New Book!

 

NEW:

Differences Between the FLDS Polygamists

and the LDS "Mormon Church"

Brian C. Hales

January 12, 2006

 

With all the publicity surrounding Warren Jeff’s and his trial, many people are asking questions regarding his possible association with the Church of Jesus Christ of Latter-day Saints (commonly called the “Mormon Church” or the “LDS Church”).  It is true that during the nineteenth century some member of the LDS Church married more than one wife, following the example of Old Testament prophets such as Abraham, Jacob, and Moses.[1]  However, the practice was largely curtailed in 1890 and completely stopped in 1904.

As Warren Jeffs goes to court and defends his own version of polygamy, he will likely attempt to draw a parallel between his recent polygamist activities and nineteenth century polygamy as practiced by LDS Church members.  This is unfortunate because significant differences exist between polygamy as practiced by Warren Jeffs (and all other Mormon “fundamentalists”) and plural marriage as experienced by Biblical prophets and members of the Church of Jesus Christ of Latter-day Saints between the 1840s and 1904.   

1.  Warren Jeffs (and other Mormon “fundamentalists”) exercise very different priesthood authority to perform their marriages than that utilized by Church leaders like Joseph Smith, Brigham Young, and John Taylor. Doctrine and Covenants scripture D&C 132:18 states that any plural marriage that is not authorized by the “one” man holding the keys of sealing “is not valid neither of force when they are out of the world…”  Early Church leaders solemnized plural unions using the priesthood keys held by the senior apostle who rises to that position through seniority based on his ordination to the Quorum of the Twelve Apostles.[2]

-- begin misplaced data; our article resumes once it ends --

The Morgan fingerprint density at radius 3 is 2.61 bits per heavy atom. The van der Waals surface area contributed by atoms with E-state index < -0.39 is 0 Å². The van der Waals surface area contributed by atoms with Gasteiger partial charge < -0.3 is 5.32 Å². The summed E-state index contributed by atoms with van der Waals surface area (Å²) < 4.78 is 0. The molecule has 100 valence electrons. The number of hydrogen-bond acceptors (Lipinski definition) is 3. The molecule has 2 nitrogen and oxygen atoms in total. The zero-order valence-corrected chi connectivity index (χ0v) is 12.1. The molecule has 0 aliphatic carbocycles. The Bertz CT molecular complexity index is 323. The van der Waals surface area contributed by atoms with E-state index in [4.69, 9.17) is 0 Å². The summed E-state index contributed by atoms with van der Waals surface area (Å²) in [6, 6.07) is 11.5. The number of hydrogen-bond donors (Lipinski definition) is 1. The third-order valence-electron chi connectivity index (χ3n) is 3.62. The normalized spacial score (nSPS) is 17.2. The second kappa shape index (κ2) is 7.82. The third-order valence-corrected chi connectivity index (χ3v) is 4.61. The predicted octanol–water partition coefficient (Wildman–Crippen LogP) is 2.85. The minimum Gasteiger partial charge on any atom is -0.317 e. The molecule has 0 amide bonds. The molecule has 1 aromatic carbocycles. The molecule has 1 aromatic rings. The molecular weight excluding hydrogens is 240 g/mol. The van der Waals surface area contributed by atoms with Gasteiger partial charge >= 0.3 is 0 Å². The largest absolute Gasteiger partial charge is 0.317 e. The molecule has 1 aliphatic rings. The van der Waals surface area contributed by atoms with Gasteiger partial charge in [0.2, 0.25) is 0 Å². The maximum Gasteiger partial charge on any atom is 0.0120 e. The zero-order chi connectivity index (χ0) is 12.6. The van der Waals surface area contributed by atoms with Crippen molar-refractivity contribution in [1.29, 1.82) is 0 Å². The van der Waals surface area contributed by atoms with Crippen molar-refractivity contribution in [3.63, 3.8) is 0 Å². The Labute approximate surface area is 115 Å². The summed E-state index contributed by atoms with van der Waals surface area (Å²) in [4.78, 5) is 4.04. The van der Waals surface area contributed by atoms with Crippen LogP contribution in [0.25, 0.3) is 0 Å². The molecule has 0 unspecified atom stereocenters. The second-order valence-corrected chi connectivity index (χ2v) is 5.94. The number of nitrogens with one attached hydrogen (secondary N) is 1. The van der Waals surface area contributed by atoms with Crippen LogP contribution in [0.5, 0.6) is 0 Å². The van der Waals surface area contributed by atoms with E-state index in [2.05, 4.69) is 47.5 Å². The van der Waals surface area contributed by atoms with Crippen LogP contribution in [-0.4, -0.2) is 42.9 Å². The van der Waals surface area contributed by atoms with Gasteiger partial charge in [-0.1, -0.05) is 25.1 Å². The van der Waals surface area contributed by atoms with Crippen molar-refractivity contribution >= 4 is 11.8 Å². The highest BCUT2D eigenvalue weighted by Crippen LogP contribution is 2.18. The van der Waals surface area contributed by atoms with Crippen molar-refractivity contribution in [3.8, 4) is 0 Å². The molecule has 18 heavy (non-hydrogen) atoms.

Mormon fundamentalists have always used different authority.  Rulon Jeffs (1909-2002), the father of currently FLDS leader Warren Jeffs, claimed authority from an ordination he received in 1945 from John Y. Barlow.[3]  Barlow ordained Jeffs as a “high priest apostle” and as a member of the “Council of Seven Friends.” 

My research strongly suggests that both the council and the office did not exist prior to 1930, but were created then by Lorin C. Woolley with the help of Joseph Musser.[4]  Regardless, Lorin Woolley’s assertions form the basis for the priesthood authority claims for up to 90 percent of Mormon fundamentalists today.[5]  Ironically, Warren Jeffs was never ordained by his father as a member of that Priesthood Council (the Council of Friends), nor was Warren given his father’s alleged priesthood keys.  Consequently, Warren Jeff’s claims to legitimate authority are very confusing and seem to greatly contrast the descriptions of priesthood keys described by the Prophet Joseph Smith.[6]  In contrast, LDS Church presidents claim an orderly succession of sealing authority from Joseph Smith to Gordon B. Hinckley through the office of Church President, who has always been the senior apostle.[7]